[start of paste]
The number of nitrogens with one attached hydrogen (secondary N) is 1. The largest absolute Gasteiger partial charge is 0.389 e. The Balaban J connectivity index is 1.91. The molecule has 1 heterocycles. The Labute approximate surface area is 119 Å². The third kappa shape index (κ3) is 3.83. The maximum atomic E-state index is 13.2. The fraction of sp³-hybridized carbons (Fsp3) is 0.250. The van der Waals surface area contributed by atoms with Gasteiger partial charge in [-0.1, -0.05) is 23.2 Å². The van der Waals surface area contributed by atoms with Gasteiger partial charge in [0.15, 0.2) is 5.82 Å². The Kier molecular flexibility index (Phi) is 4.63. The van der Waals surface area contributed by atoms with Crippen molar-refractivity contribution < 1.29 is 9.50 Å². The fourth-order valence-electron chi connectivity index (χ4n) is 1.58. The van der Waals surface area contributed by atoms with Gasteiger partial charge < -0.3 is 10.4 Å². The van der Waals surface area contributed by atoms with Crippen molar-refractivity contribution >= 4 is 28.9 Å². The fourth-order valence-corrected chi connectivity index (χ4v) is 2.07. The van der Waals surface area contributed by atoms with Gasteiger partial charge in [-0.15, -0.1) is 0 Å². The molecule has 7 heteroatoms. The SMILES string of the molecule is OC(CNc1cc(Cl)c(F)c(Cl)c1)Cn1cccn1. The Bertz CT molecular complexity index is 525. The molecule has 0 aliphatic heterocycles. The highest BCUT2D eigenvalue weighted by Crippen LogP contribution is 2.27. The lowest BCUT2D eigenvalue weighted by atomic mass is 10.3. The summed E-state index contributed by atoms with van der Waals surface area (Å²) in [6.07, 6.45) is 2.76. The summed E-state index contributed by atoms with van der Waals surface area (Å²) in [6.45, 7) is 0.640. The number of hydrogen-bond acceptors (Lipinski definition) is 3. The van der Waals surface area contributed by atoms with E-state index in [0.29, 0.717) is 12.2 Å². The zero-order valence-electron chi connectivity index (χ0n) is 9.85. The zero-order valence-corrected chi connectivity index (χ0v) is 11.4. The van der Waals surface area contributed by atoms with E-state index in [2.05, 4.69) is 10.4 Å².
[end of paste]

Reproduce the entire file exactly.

The number of nitrogens with one attached hydrogen (secondary N) is 1. The largest absolute Gasteiger partial charge is 0.389 e. The Balaban J connectivity index is 1.91. The molecule has 1 heterocycles. The Labute approximate surface area is 119 Å². The third kappa shape index (κ3) is 3.83. The maximum atomic E-state index is 13.2. The fraction of sp³-hybridized carbons (Fsp3) is 0.250. The van der Waals surface area contributed by atoms with Gasteiger partial charge in [-0.1, -0.05) is 23.2 Å². The van der Waals surface area contributed by atoms with Gasteiger partial charge in [0.15, 0.2) is 5.82 Å². The Kier molecular flexibility index (Phi) is 4.63. The van der Waals surface area contributed by atoms with Crippen molar-refractivity contribution < 1.29 is 9.50 Å². The fourth-order valence-electron chi connectivity index (χ4n) is 1.58. The van der Waals surface area contributed by atoms with Gasteiger partial charge < -0.3 is 10.4 Å². The van der Waals surface area contributed by atoms with Crippen molar-refractivity contribution >= 4 is 28.9 Å². The fourth-order valence-corrected chi connectivity index (χ4v) is 2.07. The van der Waals surface area contributed by atoms with Gasteiger partial charge in [-0.15, -0.1) is 0 Å². The molecule has 7 heteroatoms. The SMILES string of the molecule is OC(CNc1cc(Cl)c(F)c(Cl)c1)Cn1cccn1. The Bertz CT molecular complexity index is 525. The molecule has 0 aliphatic heterocycles. The highest BCUT2D eigenvalue weighted by Crippen LogP contribution is 2.27. The lowest BCUT2D eigenvalue weighted by atomic mass is 10.3. The summed E-state index contributed by atoms with van der Waals surface area (Å²) in [6.07, 6.45) is 2.76. The summed E-state index contributed by atoms with van der Waals surface area (Å²) in [6.45, 7) is 0.640. The number of hydrogen-bond acceptors (Lipinski definition) is 3. The van der Waals surface area contributed by atoms with E-state index in [0.29, 0.717) is 12.2 Å². The zero-order valence-electron chi connectivity index (χ0n) is 9.85. The zero-order valence-corrected chi connectivity index (χ0v) is 11.4. The van der Waals surface area contributed by atoms with E-state index in [2.05, 4.69) is 10.4 Å².